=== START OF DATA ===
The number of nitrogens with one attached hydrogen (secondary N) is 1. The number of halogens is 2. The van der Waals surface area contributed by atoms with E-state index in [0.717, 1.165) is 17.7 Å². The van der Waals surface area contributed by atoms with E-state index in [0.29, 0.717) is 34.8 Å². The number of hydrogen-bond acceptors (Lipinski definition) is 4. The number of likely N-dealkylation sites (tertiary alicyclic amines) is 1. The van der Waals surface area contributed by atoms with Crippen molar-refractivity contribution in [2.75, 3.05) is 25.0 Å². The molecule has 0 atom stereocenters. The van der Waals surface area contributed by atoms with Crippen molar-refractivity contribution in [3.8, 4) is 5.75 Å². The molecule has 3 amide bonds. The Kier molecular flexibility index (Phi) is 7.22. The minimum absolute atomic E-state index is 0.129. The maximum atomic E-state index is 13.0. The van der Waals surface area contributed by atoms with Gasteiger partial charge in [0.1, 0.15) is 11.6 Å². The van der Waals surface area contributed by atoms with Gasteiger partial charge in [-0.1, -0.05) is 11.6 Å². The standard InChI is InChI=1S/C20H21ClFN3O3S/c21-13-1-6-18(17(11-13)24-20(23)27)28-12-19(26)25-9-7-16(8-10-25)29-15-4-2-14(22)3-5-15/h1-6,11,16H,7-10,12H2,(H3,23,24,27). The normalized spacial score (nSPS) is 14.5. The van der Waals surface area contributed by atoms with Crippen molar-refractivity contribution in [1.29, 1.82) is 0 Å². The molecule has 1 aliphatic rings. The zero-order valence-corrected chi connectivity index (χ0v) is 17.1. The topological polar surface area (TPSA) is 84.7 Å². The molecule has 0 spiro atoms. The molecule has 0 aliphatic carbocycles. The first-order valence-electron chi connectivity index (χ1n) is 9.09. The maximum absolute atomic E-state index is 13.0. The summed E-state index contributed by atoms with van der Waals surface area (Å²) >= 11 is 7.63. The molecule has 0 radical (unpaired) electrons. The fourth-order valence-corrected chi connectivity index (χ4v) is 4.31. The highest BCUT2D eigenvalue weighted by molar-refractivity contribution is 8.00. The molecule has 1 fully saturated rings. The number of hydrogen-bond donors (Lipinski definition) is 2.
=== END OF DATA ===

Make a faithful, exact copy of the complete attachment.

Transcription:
The number of nitrogens with one attached hydrogen (secondary N) is 1. The number of halogens is 2. The van der Waals surface area contributed by atoms with E-state index in [0.717, 1.165) is 17.7 Å². The van der Waals surface area contributed by atoms with E-state index in [0.29, 0.717) is 34.8 Å². The number of hydrogen-bond acceptors (Lipinski definition) is 4. The number of likely N-dealkylation sites (tertiary alicyclic amines) is 1. The van der Waals surface area contributed by atoms with Crippen molar-refractivity contribution in [2.75, 3.05) is 25.0 Å². The molecule has 0 atom stereocenters. The van der Waals surface area contributed by atoms with Crippen molar-refractivity contribution in [3.8, 4) is 5.75 Å². The molecule has 3 amide bonds. The Kier molecular flexibility index (Phi) is 7.22. The minimum absolute atomic E-state index is 0.129. The maximum atomic E-state index is 13.0. The van der Waals surface area contributed by atoms with Gasteiger partial charge in [0.1, 0.15) is 11.6 Å². The van der Waals surface area contributed by atoms with Gasteiger partial charge in [-0.1, -0.05) is 11.6 Å². The standard InChI is InChI=1S/C20H21ClFN3O3S/c21-13-1-6-18(17(11-13)24-20(23)27)28-12-19(26)25-9-7-16(8-10-25)29-15-4-2-14(22)3-5-15/h1-6,11,16H,7-10,12H2,(H3,23,24,27). The normalized spacial score (nSPS) is 14.5. The van der Waals surface area contributed by atoms with Crippen molar-refractivity contribution in [1.29, 1.82) is 0 Å². The molecule has 1 aliphatic rings. The zero-order valence-corrected chi connectivity index (χ0v) is 17.1. The topological polar surface area (TPSA) is 84.7 Å². The molecule has 0 spiro atoms. The molecule has 0 aliphatic carbocycles. The first-order valence-electron chi connectivity index (χ1n) is 9.09. The maximum absolute atomic E-state index is 13.0. The summed E-state index contributed by atoms with van der Waals surface area (Å²) >= 11 is 7.63. The molecule has 0 radical (unpaired) electrons. The fourth-order valence-corrected chi connectivity index (χ4v) is 4.31. The highest BCUT2D eigenvalue weighted by molar-refractivity contribution is 8.00. The molecule has 1 fully saturated rings. The number of hydrogen-bond donors (Lipinski definition) is 2.